Multiple Practices … Should I?

The question “Should I have more than one practice?” comes up again and again, and although lots of practitioners would not even contemplate it (in fact would shudder at the mere idea), I thought I would give some thoughts on it for those who have considered it as an option. We have worked with 1,400 practitioners for a year or more all over Canada and have helped with this question many times.

Why do you want multiple practices?

Ask yourself why you would like to have more than one practice? If the answer is that you are not making enough money in your one location, it would probably (but not always) be a mistake to start a second one. You would be splitting your lack of adequate management skills to make one practice zing to now try and run 2 practices successfully. Plus you double your overhead. Plus you add driving time. Plus the hours can be long and exhausting. Plus it is awkward for your staff and your patients to try and figure out where you are and when. The answer in most cases is to learn how to make one really fantastic and well-run practice.

Things to consider before you clone yourself:

However, if you have a really awesome practice that you have built up, and it is interesting to you to build a second … third … etc., then why not? The main thing to consider is your management skills to put associates in place of you and run them well enough at a distance to keep them as profitable as when you, the owner, were there servicing the patients yourself. This is very hard to do and requires some excellent executive training and management tools. Otherwise, you end up with 2 so-so practices for all your hard work. Most practitioners who have multiple locations are not seeing the profit they should from each location because they do not have the training to run them profitably.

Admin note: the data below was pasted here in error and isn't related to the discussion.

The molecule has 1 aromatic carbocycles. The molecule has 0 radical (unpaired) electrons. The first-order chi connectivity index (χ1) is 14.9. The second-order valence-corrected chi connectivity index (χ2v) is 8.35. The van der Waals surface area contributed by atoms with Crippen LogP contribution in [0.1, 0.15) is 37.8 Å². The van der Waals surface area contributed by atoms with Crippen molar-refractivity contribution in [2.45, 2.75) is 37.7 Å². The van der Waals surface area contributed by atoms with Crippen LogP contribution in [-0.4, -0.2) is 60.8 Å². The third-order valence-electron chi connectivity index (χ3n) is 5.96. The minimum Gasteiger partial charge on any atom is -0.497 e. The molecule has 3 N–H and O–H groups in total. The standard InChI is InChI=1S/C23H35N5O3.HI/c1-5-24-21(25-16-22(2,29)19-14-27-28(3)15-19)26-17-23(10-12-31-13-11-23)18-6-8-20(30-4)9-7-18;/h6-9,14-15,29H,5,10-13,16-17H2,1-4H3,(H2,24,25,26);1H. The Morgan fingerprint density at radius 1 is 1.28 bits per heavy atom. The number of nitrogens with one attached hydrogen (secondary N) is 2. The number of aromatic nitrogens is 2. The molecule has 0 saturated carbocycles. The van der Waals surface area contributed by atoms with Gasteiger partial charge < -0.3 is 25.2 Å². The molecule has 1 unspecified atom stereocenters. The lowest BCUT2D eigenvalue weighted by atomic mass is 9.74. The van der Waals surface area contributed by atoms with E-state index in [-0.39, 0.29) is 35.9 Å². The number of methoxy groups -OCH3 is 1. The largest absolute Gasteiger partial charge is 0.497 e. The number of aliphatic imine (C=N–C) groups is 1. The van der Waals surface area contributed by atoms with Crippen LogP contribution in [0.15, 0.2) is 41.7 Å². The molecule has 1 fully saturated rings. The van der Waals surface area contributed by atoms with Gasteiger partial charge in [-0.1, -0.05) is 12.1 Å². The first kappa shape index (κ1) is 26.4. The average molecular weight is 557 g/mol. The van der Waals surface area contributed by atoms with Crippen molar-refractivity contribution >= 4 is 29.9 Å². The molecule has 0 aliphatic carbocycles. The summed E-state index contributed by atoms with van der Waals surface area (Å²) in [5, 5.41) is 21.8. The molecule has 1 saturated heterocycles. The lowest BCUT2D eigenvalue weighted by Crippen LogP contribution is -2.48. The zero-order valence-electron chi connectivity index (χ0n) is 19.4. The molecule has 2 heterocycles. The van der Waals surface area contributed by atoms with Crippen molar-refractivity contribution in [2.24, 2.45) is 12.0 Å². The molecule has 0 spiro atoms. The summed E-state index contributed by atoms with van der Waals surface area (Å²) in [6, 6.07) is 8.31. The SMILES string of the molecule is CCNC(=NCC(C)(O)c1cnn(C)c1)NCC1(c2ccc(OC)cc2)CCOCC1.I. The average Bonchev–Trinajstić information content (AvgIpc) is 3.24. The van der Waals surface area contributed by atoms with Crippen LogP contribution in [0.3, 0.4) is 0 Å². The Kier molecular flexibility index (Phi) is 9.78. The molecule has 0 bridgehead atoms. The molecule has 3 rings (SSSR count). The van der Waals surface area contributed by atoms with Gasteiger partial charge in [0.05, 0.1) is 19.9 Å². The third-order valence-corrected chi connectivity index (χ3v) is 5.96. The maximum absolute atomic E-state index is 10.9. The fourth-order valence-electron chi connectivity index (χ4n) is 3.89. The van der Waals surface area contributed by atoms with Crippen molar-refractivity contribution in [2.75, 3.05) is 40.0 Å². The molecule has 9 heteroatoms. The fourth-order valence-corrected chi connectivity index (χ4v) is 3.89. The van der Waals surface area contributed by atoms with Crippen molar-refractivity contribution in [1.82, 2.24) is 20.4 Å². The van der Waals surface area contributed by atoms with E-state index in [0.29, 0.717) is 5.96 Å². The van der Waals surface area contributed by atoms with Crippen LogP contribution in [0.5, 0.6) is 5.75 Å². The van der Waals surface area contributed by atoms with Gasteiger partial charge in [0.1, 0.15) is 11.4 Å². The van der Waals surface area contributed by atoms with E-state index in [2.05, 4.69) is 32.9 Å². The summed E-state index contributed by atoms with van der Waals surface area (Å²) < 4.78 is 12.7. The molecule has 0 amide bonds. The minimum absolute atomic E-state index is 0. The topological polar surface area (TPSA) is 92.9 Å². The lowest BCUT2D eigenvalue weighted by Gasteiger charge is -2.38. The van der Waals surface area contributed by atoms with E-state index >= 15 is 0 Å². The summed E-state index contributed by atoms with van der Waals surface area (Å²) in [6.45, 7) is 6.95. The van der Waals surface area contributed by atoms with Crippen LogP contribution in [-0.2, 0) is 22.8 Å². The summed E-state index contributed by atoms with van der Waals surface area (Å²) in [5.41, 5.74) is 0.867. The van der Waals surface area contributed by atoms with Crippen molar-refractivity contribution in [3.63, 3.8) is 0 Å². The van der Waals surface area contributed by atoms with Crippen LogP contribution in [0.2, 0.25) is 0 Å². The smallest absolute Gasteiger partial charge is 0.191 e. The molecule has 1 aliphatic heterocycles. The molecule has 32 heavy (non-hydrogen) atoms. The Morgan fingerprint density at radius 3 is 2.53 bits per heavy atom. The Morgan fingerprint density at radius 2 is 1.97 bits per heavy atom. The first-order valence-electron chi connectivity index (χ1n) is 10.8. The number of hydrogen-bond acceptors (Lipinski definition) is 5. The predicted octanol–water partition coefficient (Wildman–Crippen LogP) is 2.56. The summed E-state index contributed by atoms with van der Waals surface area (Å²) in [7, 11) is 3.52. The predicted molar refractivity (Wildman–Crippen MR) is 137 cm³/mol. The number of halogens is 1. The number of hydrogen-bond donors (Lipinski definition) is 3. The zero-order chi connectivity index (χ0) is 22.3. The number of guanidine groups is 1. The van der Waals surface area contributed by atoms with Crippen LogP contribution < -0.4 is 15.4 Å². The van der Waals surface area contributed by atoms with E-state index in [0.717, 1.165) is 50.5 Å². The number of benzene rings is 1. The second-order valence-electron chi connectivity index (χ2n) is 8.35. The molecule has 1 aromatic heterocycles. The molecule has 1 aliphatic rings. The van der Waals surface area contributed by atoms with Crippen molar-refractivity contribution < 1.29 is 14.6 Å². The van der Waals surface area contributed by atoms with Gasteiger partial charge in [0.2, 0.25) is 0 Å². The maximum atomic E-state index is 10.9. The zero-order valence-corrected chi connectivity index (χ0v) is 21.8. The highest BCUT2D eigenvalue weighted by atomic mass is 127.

Why it doesn’t work all the time:

For an example of what can go wrong with multiple locations: I recently met with a doctor who had a successful practice and decided to put an associate in it and an office manager and go to start up another location far away. Over the period of a less than a year, the first practice has dropped in monthly billings by more than half, and the owner has to inject $25,000 per month into the bank account of that first practice just to cover all its bills. All that is “wrong” is that while he is himself a great person and healthcare provider, he is factually an absentee owner and has not had the management training as the executive to keep the first one running successfully from a distance. “Glowing a practice right” is one thing, running one from a distance without all the right tools can be deadly.

And yes, if you were wondering where I am going with this, let us help you gain all the right tools to run any number of practices as successfully as possible.

Be a learn it all!


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